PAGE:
Should Dodgers Start Austin Barnes Or Yasmani Grandal At Catcher For World Series?
Gary A. Vasquez-USA TODAY Sports

While it was clear the Los Angeles Dodgers had a quality backup catcher in Austin Barnes, that a debate over whether he or Yasmani Grandal should start became worthy of having was a surprise. Yet, the sentiment prompted a friend of mine to ask why Grandal started in place of Barnes in Game 4 of the National League Championship Series.

If you had told me I’d be receiving that text three months ago, I would have assumed you were crazy. To think of how quickly this competition has become a debate (during the playoffs, no less) is amazing, but it still leaves many wondering: Who should the Dodgers be starting behind the dish?

Up until Game 4 of the NLCS, the answer was Barnes. He went 4-for-8 with four runs scored, one double, one home run, one stolen base, a walk and three RBI in the NL Division Series. The NLCS, however, was a different story.

Barnes was just 2-for-15 with one run, one walk and no extra-base hits in five games against the Chicago Cubs. He made four starts during the NLCS.

But what about Grandal? After going 0-for-4 with two strikeouts in Game 1 of the NLDS, he found himself without an at-bat until Game 4 of the NLCS, when he went 0-for-1 but with three walks.

The reason for the demotion, however, is rooted much further back than the postseason. Grandal slashed just .217/.292/.444 in the second half of the season, albeit with 11 home runs.

While Grandal was slumping, Barnes was mashing — to the tune of a .295/.419/.438 slash line in the second half, a hot streak he obviously carried into the NLDS but has since cooled.

So what does Dodgers manager Dave Roberts do now?

Barnes, who has been consistently better for the past three months, struggled mightily in the NLCS. Grandal, who has become one of the best offensive catchers in baseball since joining the team, struggled mightily after the All-Star break, but turned in a solid performance in his one NLCS start.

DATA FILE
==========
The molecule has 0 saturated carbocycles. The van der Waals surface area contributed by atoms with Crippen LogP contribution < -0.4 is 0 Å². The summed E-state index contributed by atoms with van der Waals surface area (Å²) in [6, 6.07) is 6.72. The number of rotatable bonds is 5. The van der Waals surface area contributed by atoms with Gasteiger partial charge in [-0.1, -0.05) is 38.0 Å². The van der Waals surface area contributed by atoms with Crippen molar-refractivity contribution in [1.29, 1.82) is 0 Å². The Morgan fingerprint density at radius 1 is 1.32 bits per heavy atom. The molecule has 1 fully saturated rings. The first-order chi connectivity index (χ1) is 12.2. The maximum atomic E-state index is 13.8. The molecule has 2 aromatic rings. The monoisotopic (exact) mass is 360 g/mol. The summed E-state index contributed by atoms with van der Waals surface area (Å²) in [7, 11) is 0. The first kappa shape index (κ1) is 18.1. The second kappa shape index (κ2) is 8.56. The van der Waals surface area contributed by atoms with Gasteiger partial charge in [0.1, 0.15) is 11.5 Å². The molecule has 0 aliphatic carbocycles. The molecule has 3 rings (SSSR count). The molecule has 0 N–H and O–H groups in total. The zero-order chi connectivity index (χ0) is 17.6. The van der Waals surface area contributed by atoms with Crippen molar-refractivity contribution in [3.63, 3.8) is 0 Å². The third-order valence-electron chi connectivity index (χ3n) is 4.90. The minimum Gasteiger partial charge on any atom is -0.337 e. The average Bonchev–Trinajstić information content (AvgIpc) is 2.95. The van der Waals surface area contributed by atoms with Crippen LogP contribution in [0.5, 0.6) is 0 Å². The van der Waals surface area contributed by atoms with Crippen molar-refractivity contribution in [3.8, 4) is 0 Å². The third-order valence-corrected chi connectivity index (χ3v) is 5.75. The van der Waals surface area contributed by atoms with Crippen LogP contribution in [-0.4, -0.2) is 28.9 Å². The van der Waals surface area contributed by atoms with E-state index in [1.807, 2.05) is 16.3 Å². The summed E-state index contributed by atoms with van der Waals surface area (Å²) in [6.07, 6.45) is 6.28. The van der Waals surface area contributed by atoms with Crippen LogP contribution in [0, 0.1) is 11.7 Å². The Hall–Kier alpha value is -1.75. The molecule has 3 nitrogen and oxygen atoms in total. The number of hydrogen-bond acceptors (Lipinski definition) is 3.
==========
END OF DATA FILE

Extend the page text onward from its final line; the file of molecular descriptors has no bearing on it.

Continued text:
Is a platoon the answer?

While Grandal performed better against right-handed pitchers this season (.250/.305/.486 with 20 home runs) than he did against lefties (.233/.320/.349 with two homers), the problem is that Barnes — albeit in a smaller sample size — actually out-hit Grandal in both scenarios.

This season, Barnes batted .257/.372/.514 against lefties and .321/.444/.459 against righties.

As it stands, the Houston Astros will send lefty Dallas Keuchel to the mound in Game 1, followed by Justin Verlander in Game 2, and presumably fellow righties Charlie Morton and Lance McCullers will follow in Games 3 and 4, respectively.

Given everything mentioned above, the scenario that seems to make the most sense is giving Barnes the nod in Game 1. He’s better against lefties, by a wide margin, and he shouldn’t be punished for a bad 15-at-bat stretch.

However, if Barnes does struggle in Game 1, it wouldn’t be a surprise to see Grandal get a shot against Verlander in Game 2, just to see if he can get things going at the plate.

The bottom line here is that the Dodgers find themselves with a seemingly bottomless pit of riches, per usual these days.

The fact that Grandal started just one game in the NLCS must send eyes rolling across the league. And yet, this is where we find ourselves as the Dodgers head into the biggest week of baseball this franchise has seen in nearly 30 years.